But the massive changes in the financial markets surrounding oil have had at least as much effect on the downturn in energy prices, and the possibility of a rebound, as any pertaining to the supply chain of oil from the Middle East or here in the U.S.
Part of the reason for that is that the investment banks, which I pointed to as the strongest engine of the endless bid, have greatly reduced their engagement with the oil markets.
Much of their work included finding institutional and retail investors into the energy markets. That impetus is now largely gone.
And passive investment into oil has also taken a hiatus. In light of a rallying dollar and the deepest commodity deflation I have ever seen in a non-recessionary environment, more than $17 billion of investment in commodity index funds have disappeared already in 2015. Gold is down, as is copper and almost all of the grains. Oil is not immune from this ‘flight from the commodity trade’ as well.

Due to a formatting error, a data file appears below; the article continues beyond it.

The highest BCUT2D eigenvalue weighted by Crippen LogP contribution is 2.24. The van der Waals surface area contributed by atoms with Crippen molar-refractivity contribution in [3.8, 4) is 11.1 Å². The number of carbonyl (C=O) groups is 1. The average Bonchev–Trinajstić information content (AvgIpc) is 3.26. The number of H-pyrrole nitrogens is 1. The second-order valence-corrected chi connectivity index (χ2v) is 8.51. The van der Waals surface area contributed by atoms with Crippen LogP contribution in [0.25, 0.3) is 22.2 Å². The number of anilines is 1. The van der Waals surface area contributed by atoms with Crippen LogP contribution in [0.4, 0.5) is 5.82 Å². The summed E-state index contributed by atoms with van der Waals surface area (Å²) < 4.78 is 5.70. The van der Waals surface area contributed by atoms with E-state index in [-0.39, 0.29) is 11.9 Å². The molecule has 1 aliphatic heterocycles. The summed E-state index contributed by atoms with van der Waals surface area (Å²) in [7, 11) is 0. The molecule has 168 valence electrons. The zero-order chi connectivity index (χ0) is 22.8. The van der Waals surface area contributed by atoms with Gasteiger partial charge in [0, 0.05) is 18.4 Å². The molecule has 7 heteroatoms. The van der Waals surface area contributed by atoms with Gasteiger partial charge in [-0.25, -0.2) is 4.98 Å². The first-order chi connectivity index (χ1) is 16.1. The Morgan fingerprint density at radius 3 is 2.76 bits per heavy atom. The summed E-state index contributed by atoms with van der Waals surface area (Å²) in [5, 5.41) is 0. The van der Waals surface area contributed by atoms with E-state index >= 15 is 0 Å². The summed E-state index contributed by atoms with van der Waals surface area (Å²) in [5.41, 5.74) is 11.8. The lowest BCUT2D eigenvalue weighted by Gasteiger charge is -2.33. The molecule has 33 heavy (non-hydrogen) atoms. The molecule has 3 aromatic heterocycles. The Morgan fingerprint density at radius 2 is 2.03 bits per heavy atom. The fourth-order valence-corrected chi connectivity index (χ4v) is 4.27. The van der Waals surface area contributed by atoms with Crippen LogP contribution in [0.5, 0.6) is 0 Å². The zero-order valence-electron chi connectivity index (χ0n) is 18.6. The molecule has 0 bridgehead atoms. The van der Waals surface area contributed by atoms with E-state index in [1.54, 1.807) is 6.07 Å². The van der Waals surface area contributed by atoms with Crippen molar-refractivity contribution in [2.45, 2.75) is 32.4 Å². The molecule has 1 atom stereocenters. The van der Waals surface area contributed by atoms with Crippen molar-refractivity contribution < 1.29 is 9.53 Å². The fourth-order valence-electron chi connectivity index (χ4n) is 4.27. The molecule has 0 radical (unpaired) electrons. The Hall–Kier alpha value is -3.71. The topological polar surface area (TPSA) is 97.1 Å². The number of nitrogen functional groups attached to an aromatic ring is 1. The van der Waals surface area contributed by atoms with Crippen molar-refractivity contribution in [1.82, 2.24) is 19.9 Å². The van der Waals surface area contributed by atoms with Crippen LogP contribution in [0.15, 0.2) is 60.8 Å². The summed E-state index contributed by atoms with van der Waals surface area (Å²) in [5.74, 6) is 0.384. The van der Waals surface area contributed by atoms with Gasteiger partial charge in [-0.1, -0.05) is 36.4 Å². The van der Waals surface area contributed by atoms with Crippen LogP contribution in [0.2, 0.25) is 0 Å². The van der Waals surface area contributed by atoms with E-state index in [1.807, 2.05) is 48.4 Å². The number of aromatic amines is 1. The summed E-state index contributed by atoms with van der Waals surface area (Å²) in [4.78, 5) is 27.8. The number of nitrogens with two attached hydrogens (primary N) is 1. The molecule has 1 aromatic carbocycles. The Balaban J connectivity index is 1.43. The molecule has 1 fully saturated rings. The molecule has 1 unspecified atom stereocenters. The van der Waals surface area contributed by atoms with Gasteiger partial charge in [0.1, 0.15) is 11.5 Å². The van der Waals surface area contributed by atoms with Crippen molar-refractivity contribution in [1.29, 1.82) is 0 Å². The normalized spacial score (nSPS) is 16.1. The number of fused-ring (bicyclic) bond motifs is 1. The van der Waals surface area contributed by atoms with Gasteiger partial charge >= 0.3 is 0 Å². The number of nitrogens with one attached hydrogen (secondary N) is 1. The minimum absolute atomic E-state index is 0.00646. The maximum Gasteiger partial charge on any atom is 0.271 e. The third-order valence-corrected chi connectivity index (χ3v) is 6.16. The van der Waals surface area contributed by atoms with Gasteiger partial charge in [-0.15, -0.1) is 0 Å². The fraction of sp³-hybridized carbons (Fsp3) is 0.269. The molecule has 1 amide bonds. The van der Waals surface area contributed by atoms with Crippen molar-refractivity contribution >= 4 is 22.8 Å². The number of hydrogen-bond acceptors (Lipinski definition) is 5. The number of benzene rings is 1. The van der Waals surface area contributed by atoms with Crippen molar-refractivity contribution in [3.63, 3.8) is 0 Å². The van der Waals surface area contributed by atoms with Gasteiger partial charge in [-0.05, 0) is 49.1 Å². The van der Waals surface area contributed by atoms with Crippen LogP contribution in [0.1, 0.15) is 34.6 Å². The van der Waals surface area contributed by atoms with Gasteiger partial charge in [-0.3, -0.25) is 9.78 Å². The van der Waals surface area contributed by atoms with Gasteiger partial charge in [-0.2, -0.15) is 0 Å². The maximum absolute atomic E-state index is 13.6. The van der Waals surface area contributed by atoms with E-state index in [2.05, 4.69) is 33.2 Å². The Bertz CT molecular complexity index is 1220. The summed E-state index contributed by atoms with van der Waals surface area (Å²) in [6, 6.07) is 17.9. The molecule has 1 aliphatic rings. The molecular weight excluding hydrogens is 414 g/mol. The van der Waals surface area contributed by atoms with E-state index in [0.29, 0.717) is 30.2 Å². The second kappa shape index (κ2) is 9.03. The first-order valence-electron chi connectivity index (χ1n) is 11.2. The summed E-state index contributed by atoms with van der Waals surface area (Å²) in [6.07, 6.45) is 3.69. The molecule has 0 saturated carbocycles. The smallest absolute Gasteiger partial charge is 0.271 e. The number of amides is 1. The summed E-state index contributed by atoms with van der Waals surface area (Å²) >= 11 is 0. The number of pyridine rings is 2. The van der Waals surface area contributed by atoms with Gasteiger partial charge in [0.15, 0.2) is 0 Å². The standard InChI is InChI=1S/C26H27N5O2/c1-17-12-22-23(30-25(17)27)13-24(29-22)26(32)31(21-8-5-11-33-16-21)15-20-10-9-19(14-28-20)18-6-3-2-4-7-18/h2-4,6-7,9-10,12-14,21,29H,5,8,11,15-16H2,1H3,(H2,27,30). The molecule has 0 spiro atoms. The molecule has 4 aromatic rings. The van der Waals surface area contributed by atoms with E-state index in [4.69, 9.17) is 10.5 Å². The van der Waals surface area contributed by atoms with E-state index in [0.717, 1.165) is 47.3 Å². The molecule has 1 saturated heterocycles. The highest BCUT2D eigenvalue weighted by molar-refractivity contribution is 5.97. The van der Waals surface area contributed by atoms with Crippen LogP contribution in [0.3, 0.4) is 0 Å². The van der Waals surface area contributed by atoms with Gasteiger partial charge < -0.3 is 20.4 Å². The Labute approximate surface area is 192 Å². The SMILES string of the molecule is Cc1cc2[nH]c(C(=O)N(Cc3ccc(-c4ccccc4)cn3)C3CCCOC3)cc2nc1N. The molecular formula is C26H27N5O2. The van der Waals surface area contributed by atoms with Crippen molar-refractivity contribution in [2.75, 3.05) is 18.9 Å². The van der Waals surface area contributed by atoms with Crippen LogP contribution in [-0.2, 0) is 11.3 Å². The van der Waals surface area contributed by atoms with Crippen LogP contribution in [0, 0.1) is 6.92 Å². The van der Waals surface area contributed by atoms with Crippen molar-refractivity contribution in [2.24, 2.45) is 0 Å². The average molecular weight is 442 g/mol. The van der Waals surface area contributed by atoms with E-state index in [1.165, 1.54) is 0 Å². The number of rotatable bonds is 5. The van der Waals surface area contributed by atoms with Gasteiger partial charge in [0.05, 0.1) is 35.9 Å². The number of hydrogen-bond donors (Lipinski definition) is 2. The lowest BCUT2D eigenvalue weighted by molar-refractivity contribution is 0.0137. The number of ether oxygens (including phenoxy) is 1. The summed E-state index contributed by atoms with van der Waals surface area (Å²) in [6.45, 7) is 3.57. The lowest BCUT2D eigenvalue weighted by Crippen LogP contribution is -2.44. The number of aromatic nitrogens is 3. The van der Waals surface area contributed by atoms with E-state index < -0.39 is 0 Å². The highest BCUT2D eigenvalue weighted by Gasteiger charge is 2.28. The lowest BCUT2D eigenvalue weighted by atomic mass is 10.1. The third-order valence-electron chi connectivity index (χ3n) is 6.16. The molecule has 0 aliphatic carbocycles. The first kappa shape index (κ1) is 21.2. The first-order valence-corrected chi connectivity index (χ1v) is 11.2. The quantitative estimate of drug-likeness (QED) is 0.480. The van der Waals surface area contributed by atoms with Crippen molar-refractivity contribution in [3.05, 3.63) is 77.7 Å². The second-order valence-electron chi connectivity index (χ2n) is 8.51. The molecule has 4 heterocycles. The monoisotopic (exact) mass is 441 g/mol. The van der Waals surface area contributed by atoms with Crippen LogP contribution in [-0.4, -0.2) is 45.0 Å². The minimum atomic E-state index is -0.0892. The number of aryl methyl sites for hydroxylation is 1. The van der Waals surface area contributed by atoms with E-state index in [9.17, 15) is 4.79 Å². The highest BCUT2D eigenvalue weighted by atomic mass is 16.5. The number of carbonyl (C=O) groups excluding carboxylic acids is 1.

And now, with oil under $80 a barrel, there are more sellers to add to an already lessening number of buyers. Oil exploration and production companies are forced to aggressively sell every rally in oil, trying to hedge out production in 2015 and 2016 that they previously thought would be buoyed by a $100 a barrel oil world. Now, they are frantically trying to find strategies to survive an $80 oil winter.